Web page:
Advocate strikes deal to print New Orleans obits

June 3, 2013
Category: Uncategorized

The Advocate | U-T San Diego | CT News Junkie

The (Baton Rouge) Advocate “has reached deals with more than a dozen funeral homes to begin printing their obituaries” in its New Orleans edition, the paper reports.

“The lack of local obituaries has been a frequent criticism of subscribers,” a report from the paper’s New Orleans bureau says.

The obituaries news is another challenge to The (New Orleans) Times-Picayune by The Advocate, which moved aggressively into the New Orleans market after the Times-Picayune reduced print frequency last year. New Orleans businessman John Georges purchased the Advocate this year, and the paper has hired some prominent Times-Picayune veterans.

The Advocate has also announced an advisory panel for its New Orleans edition that includes Anne Milling, who was among a group of prominent New Orleanians who petitioned Advance Publications to sell the Picayune rather than reduce its print frequency.

Meanwhile, in a region of California that a U-T San Diego reporter calls “San Diego County’s backcountry,” another newspaper war is heating up, with some intriguing characters.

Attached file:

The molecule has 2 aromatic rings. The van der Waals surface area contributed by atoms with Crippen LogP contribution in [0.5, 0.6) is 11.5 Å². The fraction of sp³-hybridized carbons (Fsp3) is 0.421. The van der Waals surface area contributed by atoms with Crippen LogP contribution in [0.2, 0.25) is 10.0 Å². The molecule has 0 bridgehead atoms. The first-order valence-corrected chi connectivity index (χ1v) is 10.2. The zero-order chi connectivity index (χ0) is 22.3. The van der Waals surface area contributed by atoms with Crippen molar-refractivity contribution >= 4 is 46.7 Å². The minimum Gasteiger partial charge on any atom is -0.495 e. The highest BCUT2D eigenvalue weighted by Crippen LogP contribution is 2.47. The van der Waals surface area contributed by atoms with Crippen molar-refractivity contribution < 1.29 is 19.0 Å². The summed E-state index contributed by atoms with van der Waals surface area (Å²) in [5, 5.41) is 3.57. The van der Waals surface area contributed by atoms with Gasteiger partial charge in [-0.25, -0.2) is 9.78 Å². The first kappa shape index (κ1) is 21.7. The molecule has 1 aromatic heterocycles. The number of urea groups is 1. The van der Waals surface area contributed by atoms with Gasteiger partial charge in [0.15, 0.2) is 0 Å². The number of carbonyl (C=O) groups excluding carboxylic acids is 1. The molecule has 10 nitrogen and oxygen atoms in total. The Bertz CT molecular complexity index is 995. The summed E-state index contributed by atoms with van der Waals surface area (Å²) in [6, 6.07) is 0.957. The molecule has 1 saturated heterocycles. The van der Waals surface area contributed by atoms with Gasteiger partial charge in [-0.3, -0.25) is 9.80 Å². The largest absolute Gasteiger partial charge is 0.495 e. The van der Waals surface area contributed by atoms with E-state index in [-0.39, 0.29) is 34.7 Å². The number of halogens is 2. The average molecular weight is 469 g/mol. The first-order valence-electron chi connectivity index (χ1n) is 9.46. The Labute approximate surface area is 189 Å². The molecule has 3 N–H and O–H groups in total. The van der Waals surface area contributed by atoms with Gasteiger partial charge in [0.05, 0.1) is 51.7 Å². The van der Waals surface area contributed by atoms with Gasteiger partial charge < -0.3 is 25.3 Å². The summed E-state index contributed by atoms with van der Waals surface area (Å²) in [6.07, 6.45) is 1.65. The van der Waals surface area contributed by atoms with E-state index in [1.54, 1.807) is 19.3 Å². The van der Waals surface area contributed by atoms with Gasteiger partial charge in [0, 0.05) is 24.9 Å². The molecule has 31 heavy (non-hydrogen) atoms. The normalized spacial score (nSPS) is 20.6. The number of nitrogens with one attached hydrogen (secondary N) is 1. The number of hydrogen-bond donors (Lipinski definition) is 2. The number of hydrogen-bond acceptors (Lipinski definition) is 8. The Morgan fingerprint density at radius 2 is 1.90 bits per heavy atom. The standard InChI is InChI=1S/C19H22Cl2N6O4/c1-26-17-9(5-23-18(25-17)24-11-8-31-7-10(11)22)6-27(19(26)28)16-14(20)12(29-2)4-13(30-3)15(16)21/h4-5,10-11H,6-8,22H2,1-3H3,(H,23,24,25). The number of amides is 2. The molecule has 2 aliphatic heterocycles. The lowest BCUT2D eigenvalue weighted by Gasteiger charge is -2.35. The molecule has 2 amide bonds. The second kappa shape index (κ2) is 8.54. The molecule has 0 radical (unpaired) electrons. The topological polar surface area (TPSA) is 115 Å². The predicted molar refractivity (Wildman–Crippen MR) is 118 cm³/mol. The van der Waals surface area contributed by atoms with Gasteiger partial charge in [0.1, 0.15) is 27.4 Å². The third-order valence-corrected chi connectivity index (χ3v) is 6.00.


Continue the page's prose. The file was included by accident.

Casey Jones and his wife Lois are challenging the Borrego Sun and Julian News with new papers. Jones used to edit the Sun, whose publisher, Patrick Meehan, has managed Black Sabbath and has “just wrapped up production of a new film about the life of Rudolph Valentino.”

Meehan is threatening to sue the Joneses, who are offering cheaper ads. Jones “can’t imagine what basis there could be for a lawsuit,” the U-T’s J. Harry Jones (presumably no relation) reports. “There was no contract, no severance,” Jones said.

Julian News’ publisher, Michael Hart, notes that his is “the only paper east of Ramona, all the way to the Imperial County line, that can do legal advertising.”

State legislators in many locales have flirted with removing public notices from newspapers; in Connecticut a bill that would allow municipalities to reduce their spending on public notices by posting on municipal websites instead has survived a committee hearing and will move to the state Senate, Hugh McQuaid reports:

Towns officials, who consider the requirement an expensive mandate, have asked for the change for years. The Connecticut Newspaper Association has lobbied heavily against the bill.